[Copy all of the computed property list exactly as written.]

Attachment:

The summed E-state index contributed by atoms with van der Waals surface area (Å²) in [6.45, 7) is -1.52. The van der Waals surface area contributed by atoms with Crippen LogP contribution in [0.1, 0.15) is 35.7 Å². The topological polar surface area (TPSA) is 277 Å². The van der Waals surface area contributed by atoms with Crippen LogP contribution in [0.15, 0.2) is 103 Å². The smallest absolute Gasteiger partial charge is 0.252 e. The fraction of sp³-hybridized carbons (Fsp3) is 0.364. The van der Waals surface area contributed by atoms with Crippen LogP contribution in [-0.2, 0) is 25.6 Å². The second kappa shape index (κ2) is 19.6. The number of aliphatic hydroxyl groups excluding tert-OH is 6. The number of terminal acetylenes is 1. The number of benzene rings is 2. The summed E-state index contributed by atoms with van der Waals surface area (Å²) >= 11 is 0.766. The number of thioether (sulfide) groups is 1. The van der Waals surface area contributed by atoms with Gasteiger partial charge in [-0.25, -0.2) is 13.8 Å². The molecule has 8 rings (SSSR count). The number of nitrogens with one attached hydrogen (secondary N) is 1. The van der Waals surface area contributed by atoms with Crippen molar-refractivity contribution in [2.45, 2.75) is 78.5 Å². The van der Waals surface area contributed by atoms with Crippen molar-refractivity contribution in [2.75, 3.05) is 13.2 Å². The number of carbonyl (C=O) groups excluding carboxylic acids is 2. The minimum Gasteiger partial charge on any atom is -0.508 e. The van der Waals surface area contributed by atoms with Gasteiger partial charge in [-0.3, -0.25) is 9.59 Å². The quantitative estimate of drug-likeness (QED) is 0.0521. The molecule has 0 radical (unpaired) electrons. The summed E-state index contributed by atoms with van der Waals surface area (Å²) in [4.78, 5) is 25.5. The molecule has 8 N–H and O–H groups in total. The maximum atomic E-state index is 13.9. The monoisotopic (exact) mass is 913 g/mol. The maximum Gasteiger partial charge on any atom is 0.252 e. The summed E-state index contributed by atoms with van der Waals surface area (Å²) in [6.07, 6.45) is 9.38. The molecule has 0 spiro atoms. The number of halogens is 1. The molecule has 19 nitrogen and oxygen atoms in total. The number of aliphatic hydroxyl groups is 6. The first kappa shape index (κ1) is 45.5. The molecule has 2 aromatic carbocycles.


The summed E-state index contributed by atoms with van der Waals surface area (Å²) in [6.45, 7) is -1.52. The van der Waals surface area contributed by atoms with Crippen LogP contribution in [0.1, 0.15) is 35.7 Å². The topological polar surface area (TPSA) is 277 Å². The van der Waals surface area contributed by atoms with Crippen LogP contribution in [0.15, 0.2) is 103 Å². The smallest absolute Gasteiger partial charge is 0.252 e. The fraction of sp³-hybridized carbons (Fsp3) is 0.364. The van der Waals surface area contributed by atoms with Crippen LogP contribution in [-0.2, 0) is 25.6 Å². The second kappa shape index (κ2) is 19.6. The number of aliphatic hydroxyl groups excluding tert-OH is 6. The number of terminal acetylenes is 1. The number of benzene rings is 2. The summed E-state index contributed by atoms with van der Waals surface area (Å²) >= 11 is 0.766. The number of thioether (sulfide) groups is 1. The van der Waals surface area contributed by atoms with Gasteiger partial charge in [-0.25, -0.2) is 13.8 Å². The molecule has 8 rings (SSSR count). The number of nitrogens with one attached hydrogen (secondary N) is 1. The van der Waals surface area contributed by atoms with Crippen molar-refractivity contribution in [2.45, 2.75) is 78.5 Å². The van der Waals surface area contributed by atoms with Crippen molar-refractivity contribution in [2.75, 3.05) is 13.2 Å². The number of carbonyl (C=O) groups excluding carboxylic acids is 2. The minimum Gasteiger partial charge on any atom is -0.508 e. The van der Waals surface area contributed by atoms with Gasteiger partial charge in [-0.3, -0.25) is 9.59 Å². The quantitative estimate of drug-likeness (QED) is 0.0521. The molecule has 0 radical (unpaired) electrons. The summed E-state index contributed by atoms with van der Waals surface area (Å²) in [4.78, 5) is 25.5. The molecule has 8 N–H and O–H groups in total. The maximum atomic E-state index is 13.9. The monoisotopic (exact) mass is 913 g/mol. The maximum Gasteiger partial charge on any atom is 0.252 e. The summed E-state index contributed by atoms with van der Waals surface area (Å²) in [6.07, 6.45) is 9.38. The molecule has 0 spiro atoms. The number of halogens is 1. The molecule has 19 nitrogen and oxygen atoms in total. The number of aliphatic hydroxyl groups is 6. The first kappa shape index (κ1) is 45.5. The molecule has 2 aromatic carbocycles.